Financial Q&A: Tips to Pay Less Tax or Get a Bigger Refund

Laura answers tax questions from readers, listeners, followers, and group members that will help you understand how to pay less tax, defer it, or to boost your tax refund and save more money every year.

Laura Adams, MBA
11-minute read
Episode #434

Question #4: Mike says, “I recently changed jobs and my new employer doesn’t offer health insurance for 90 days. Besides putting myself in financial risk, are there tax consequences if I don’t have coverage during the waiting period?”


The Affordable Care Act, known as Obamacare, requires every American to have health insurance no matter your age, income, or employment situation.

If you don’t have coverage, you typically have to pay a penalty that’s collected by the IRS. It’s calculated in 2 ways: a percentage of income and a flat fee. You have to pay whichever is higher.

The penalty rates have increased by set amounts over the past few years and will be adjusted for inflation in the future. For 2016, the Obamacare penalty is 2.5% of annual household taxable income or a flat rate of $695 per person.

However, there are some exemptions and hardships that allow you to legally avoid the penalty. One of them is having a short lapse of coverage that's no more than 2 consecutive months. You're considered covered even if you had a qualifying health plan for 1 day during a month.

For example, if you didn't have coverage from January 2 to April 15, your coverage gap was only two months, February and March. You'd qualify for the exemption and not have to pay a healthcare penalty.

But if Mike's gap is a full 3 months or more, he'll have to pay a penalty for every day that he's uninsured. And, as he mentioned, going without a health plan is dangerous for your physical and financial well-being.

To know how the Obamacare penalty will affect your taxes and if you qualify for an exemption, check out the H&R Block ACA Tax Calculator at hrblock.com. You can shop and compare health plans by starting at healthcare.gov.

See also: What Is Obamacare? 8 Facts You Should Know

Question #5: Tammy says, “I recently inherited $25,000 and want to invest it in a 401k. What are the tax consequences of doing that?”


In order to have a 401k, you must be employed by a company that offers it or be self-employed and set up a solo 401k for yourself.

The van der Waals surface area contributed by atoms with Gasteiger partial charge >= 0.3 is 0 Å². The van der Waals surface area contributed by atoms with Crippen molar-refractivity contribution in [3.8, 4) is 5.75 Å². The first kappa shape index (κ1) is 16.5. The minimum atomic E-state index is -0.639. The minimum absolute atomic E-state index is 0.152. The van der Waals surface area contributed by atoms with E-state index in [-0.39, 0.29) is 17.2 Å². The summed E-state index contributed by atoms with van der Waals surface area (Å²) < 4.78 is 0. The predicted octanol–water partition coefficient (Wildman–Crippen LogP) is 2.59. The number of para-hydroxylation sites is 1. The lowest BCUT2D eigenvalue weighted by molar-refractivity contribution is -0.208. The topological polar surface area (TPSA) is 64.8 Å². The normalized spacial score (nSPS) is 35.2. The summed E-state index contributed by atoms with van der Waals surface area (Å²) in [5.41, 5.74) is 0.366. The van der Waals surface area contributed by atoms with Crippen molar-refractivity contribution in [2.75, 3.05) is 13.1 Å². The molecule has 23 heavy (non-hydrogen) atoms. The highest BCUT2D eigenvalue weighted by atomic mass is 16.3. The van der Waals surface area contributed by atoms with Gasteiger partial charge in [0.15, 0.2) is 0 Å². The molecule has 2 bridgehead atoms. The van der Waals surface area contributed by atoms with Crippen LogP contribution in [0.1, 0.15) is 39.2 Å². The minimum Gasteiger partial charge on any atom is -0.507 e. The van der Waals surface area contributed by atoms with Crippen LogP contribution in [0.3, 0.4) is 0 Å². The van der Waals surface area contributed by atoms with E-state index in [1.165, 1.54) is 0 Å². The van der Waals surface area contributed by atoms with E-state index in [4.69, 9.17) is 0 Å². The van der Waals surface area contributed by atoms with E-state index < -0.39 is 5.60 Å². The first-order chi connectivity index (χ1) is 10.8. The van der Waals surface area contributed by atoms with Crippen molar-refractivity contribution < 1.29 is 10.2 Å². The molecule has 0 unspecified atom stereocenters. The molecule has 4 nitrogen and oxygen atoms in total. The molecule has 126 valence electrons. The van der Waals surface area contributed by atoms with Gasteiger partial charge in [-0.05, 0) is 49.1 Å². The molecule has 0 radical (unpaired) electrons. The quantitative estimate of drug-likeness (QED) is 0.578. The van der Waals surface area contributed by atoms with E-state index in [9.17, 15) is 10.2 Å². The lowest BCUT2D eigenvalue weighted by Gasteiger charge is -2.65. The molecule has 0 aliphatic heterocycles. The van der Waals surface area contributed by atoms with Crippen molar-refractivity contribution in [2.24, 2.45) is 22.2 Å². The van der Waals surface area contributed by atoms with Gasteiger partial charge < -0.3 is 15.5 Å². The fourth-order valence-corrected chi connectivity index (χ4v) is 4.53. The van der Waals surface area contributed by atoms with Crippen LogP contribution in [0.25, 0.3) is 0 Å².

In order to have a 401k, you must be employed by a company that offers it or be self-employed and set up a solo 401k for yourself. Since Tammy didn’t mention her employment status, I’ll cover both options.

If you can participate in a 401k at work, your contributions can only come through payroll deductions. In other words, you can’t just make a lump sum deposit directly into a workplace plan, like you can with many other types retirement accounts.

Once you’re enrolled in an employer’s 401k, you can typically contribute as much as 90% of your paycheck to the plan. For instance, if your gross pay is $1,000 you could elect to contribute $900 to your 401k.

For 2016, the most you can contribute to a 401k is $18,000 or $24,000 if you’re over age 50. So depending on her age, Tammy could invest $25,000 through payroll deductions over a year or two. She would contribute as much as possible from her paycheck and then use her inheritance to pay the monthly bills.

If Tammy doesn’t have a job that offers a 401k, she could invest her inheritance in a traditional or a Roth IRA. However, for 2016, the most you can contribute is $5,500 (or $6,500 if you’re over age 50). So it would take her a few years to fully invest the entire $25,000.

The other option I mentioned is called a solo 401k, which is a plan Tammy can use if she’s self-employed (on a full-time or part-time basis) and has no employees other than a spouse. If she does have employees, a good option would be to invest through a SEP-IRA.

The tax consequences of investing through a 401k, or any type of retirement account, are terrific because you cut the amount of tax you have to pay and save money. Traditional accounts give you an upfront tax deduction in the current year and allow you to avoid all taxes until you take withdrawals in retirement. 

On the other hand, Roth accounts require you to pay tax on your contributions in the current year, but allow you to take withdrawals of contributions and earnings in retirement that are completely tax free.

The only downside is that if you want to take money out of a retirement account before reaching the official retirement age of 59½, you may have to pay income tax plus a 10% early withdrawal penalty.

See also: 5 Retirement Options When You’re Self-Employed


About the Author

Laura Adams, MBA

Laura Adams received an MBA from the University of Florida. She's an award-winning personal finance author, speaker, and consumer advocate who is a frequent, trusted source for the national media. Money-Smart Solopreneur: A Personal Finance System for Freelancers, Entrepreneurs, and Side-Hustlersbook is her newest title. Laura's previous book, Debt-Free Blueprint: How to Get Out of Debt and Build a Financial Life You Love, was an Amazon #1 New Release. Do you have a money question? Call the Money Girl listener line at 302-364-0308. Your question could be featured on the show.